"No one is ever really gone" was the line to remember from Star Wars: The Last Jedi. There is a certain important person who is now gone in the Star Wars universe, and that is Luke Skywalker as played by the legendary Mark Hamill. But since no one is ever really gone, and the idea of force ghosts are a very confirmed thing, there is always a chance that Luke could return in Episode IX. Hamill recently spoke to the Radio Times about whether or not they've asked him to return in some capacity.
"We haven't really discussed it, so it's all in JJ's hands," Hamill said. "But you know, there's a certain sense of closure for me. JJ gave me one of the most spectacular entrances, certainly of my career, maybe in all of film history. I don't know if anybody's been talked about for two hours and then shows up for 30 seconds before the end credits roll."
Hamill did think his sendoff in The Last Jedi was pretty awesome, but he did admit that he wished they could have put it off until Episode IX.
"And what a spectacular exit Rian [Johnson, director of The Last Jedi] gave me!" he said, while also admitting that part of him hoped that his 'exit' could have taken place in Episode IX instead. 'Now,' I said, 'can't we push this [Luke's death] off to Nine so I can have a beginning, a middle and an end?' Now I have a beginning and an end. But all things considered – especially when I thought that we would never come back at all – you know I have nothing to complain about. So whether I'm in it or not in it at all, I'm fine with Nine."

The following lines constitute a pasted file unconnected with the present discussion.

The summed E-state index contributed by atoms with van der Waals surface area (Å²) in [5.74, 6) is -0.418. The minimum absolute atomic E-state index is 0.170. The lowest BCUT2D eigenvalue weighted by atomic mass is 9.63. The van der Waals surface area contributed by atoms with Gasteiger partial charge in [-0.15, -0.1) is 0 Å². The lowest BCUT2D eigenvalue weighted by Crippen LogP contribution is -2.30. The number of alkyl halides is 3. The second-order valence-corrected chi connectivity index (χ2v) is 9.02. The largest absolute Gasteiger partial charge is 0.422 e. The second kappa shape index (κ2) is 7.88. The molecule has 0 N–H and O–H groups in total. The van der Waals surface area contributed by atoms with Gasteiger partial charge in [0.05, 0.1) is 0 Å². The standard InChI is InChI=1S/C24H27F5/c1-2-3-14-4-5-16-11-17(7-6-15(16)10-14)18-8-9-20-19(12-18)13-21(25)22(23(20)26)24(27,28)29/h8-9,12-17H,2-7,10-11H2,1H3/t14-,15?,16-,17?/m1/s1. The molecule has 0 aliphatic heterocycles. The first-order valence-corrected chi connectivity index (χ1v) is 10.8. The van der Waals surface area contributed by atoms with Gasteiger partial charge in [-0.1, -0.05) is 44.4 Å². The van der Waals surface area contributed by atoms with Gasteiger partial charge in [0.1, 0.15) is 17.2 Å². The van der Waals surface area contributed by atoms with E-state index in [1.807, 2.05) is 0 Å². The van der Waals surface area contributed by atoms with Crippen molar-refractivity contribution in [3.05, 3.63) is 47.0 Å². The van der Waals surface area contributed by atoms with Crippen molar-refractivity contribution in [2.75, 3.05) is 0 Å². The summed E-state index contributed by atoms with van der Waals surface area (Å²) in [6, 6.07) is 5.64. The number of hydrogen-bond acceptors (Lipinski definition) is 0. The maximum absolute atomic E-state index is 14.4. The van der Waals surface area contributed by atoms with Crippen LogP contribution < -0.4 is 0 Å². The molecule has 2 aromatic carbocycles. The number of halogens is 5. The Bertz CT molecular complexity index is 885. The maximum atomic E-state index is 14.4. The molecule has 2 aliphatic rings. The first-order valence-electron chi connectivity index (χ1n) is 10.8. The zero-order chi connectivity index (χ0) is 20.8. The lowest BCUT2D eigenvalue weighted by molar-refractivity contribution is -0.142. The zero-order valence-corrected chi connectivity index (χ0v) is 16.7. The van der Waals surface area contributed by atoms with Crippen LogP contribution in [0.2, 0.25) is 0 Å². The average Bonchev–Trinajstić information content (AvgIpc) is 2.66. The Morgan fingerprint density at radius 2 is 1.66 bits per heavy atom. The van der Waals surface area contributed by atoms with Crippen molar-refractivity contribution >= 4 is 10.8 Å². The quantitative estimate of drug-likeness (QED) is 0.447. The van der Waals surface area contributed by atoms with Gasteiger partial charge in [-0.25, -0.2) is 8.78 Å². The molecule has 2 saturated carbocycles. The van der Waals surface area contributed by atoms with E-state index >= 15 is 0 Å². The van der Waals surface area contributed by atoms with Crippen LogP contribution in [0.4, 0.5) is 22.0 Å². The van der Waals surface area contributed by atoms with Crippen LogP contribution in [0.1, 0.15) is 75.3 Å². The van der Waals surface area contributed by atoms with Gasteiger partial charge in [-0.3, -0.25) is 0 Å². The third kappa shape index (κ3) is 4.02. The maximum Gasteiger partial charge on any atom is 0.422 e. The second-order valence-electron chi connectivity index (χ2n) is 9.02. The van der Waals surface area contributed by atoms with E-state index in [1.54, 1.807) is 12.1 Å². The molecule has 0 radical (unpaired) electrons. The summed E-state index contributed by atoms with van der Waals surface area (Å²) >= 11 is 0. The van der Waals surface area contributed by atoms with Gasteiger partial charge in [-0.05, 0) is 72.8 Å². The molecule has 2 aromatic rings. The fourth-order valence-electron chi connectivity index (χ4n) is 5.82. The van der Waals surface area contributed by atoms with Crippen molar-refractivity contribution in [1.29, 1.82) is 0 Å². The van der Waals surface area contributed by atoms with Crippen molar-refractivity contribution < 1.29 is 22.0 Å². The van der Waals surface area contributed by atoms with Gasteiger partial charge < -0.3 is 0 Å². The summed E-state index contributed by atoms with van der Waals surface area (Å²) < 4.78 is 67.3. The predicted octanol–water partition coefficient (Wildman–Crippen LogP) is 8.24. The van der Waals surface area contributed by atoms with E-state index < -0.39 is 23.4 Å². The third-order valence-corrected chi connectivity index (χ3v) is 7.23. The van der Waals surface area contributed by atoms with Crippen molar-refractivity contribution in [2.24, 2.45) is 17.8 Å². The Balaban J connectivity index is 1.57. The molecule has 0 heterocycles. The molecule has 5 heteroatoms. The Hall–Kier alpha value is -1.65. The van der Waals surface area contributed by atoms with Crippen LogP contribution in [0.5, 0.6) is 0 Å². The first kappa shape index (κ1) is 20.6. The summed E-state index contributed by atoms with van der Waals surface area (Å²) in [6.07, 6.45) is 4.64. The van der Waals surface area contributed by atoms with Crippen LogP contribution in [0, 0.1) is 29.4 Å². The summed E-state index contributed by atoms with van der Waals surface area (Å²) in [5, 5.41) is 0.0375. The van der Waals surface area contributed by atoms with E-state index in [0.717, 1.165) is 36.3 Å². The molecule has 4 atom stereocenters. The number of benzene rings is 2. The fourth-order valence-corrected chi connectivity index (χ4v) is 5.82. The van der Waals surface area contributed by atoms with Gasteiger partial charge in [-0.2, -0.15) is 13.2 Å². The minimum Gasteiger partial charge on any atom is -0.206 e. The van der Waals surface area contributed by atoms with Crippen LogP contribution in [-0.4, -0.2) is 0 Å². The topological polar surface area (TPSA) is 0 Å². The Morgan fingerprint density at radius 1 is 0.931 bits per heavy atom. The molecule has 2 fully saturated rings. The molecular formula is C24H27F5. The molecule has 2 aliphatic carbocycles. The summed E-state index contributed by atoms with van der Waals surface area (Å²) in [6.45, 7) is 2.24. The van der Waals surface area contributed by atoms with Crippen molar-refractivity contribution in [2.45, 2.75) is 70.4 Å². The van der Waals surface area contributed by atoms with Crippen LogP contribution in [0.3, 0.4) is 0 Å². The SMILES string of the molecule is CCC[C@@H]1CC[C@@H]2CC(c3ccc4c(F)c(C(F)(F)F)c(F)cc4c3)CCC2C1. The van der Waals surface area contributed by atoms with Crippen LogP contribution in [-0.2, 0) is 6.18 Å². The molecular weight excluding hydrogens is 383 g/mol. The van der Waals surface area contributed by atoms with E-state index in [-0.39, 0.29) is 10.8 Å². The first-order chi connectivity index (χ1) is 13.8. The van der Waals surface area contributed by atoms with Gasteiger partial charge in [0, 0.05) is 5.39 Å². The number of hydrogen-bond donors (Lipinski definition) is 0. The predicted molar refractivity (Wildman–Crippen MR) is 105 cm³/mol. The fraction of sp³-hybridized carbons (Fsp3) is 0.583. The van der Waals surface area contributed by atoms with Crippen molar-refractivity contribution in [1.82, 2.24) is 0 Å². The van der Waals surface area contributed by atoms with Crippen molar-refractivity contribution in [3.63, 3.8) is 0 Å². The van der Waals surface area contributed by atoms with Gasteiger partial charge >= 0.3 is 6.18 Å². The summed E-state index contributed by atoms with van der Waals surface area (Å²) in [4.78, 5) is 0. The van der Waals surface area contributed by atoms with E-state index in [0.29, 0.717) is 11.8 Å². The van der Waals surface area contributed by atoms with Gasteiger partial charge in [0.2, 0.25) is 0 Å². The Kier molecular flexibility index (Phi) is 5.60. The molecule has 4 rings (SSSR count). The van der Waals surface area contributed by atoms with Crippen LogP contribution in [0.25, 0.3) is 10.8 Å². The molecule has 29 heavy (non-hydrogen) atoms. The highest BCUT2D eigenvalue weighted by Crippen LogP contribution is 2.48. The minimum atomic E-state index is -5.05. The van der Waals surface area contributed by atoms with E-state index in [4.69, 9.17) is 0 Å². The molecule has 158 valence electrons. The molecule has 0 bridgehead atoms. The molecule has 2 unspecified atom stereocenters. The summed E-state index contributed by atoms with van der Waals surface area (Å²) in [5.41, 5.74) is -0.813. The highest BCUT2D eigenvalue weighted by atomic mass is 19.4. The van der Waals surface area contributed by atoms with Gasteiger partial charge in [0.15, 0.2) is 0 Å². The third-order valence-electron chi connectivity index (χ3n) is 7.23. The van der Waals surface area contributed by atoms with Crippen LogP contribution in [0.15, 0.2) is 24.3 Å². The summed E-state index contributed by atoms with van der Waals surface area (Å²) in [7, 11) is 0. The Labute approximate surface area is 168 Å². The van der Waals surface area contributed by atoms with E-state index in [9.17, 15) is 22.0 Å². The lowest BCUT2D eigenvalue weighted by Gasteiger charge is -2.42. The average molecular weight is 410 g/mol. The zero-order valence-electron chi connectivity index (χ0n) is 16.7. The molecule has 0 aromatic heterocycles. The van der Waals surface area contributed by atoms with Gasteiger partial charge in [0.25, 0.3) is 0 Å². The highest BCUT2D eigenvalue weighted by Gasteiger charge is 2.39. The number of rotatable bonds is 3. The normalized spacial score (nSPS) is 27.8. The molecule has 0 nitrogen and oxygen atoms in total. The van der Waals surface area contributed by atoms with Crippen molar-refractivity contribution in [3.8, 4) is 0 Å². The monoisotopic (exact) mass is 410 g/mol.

Hamill does have some ideas about how Luke could return, and one of them is really leaning into the idea that a force ghost is a ghost, and all of the connotations that go with that.
"Well I thought, if he's a Force Ghost I'd love to see him used in a way that hasn't been done before," Hamill said. "I mean let's use the word ghost! That implies that it's frightening."
Once again Hamill says that he has ideas but that they aren't very good much — in the same way he admitted that he had his own ideas about where Luke would go after Return of the Jedi.
"What if he… even in some other form, I think it'd be funny… well, I don't want to give it away. I do have ideas; most of them are so terrible that they don't consider them at all! But like I say, I don't know if I am going to be back," he concluded. "One of the things that really informs this movie is that line, 'Forget the past; kill it if you have to.' And so far they're doing a really great job."
It's not so much "forgetting" or "killing" the past as it realizing that you need to move beyond the past. Star Wars needs to move beyond the original trilogy if Disney wants to keep it going forever like they intend to. People get older, the passage of time is inevitable — and that's something that the Marvel movies are running into as well.
Summary: Rey develops her newly discovered abilities with the guidance of Luke Skywalker, who is unsettled by the strength of her powers. Meanwhile, the Resistance prepares to do battle with the First Order.
Star Wars: The Last Jedi, directed by Rian Johnson, stars Daisy Ridley, John Boyega, Mark Hamill, Oscar Isaac, Carrie Fisher, and Adam Driver.